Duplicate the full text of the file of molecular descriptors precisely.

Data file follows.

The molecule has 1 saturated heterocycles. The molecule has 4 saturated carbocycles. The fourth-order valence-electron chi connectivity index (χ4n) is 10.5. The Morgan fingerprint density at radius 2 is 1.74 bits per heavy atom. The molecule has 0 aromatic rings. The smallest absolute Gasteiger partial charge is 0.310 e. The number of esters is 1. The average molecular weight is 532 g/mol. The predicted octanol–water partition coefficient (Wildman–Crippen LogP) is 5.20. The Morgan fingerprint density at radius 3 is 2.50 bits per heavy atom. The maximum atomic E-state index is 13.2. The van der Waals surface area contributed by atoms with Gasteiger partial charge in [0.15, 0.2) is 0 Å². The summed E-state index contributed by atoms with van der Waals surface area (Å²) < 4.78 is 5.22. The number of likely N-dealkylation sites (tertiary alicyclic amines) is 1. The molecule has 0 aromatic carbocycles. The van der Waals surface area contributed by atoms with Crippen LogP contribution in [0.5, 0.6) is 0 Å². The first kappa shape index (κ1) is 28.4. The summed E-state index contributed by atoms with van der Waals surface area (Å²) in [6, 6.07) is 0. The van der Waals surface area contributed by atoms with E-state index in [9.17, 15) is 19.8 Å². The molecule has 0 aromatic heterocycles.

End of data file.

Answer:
The molecule has 1 saturated heterocycles. The molecule has 4 saturated carbocycles. The fourth-order valence-electron chi connectivity index (χ4n) is 10.5. The Morgan fingerprint density at radius 2 is 1.74 bits per heavy atom. The molecule has 0 aromatic rings. The smallest absolute Gasteiger partial charge is 0.310 e. The number of esters is 1. The average molecular weight is 532 g/mol. The predicted octanol–water partition coefficient (Wildman–Crippen LogP) is 5.20. The Morgan fingerprint density at radius 3 is 2.50 bits per heavy atom. The maximum atomic E-state index is 13.2. The van der Waals surface area contributed by atoms with Gasteiger partial charge in [0.15, 0.2) is 0 Å². The summed E-state index contributed by atoms with van der Waals surface area (Å²) < 4.78 is 5.22. The number of likely N-dealkylation sites (tertiary alicyclic amines) is 1. The molecule has 0 aromatic carbocycles. The van der Waals surface area contributed by atoms with Crippen LogP contribution in [0.5, 0.6) is 0 Å². The first kappa shape index (κ1) is 28.4. The summed E-state index contributed by atoms with van der Waals surface area (Å²) in [6, 6.07) is 0. The van der Waals surface area contributed by atoms with E-state index in [9.17, 15) is 19.8 Å². The molecule has 0 aromatic heterocycles.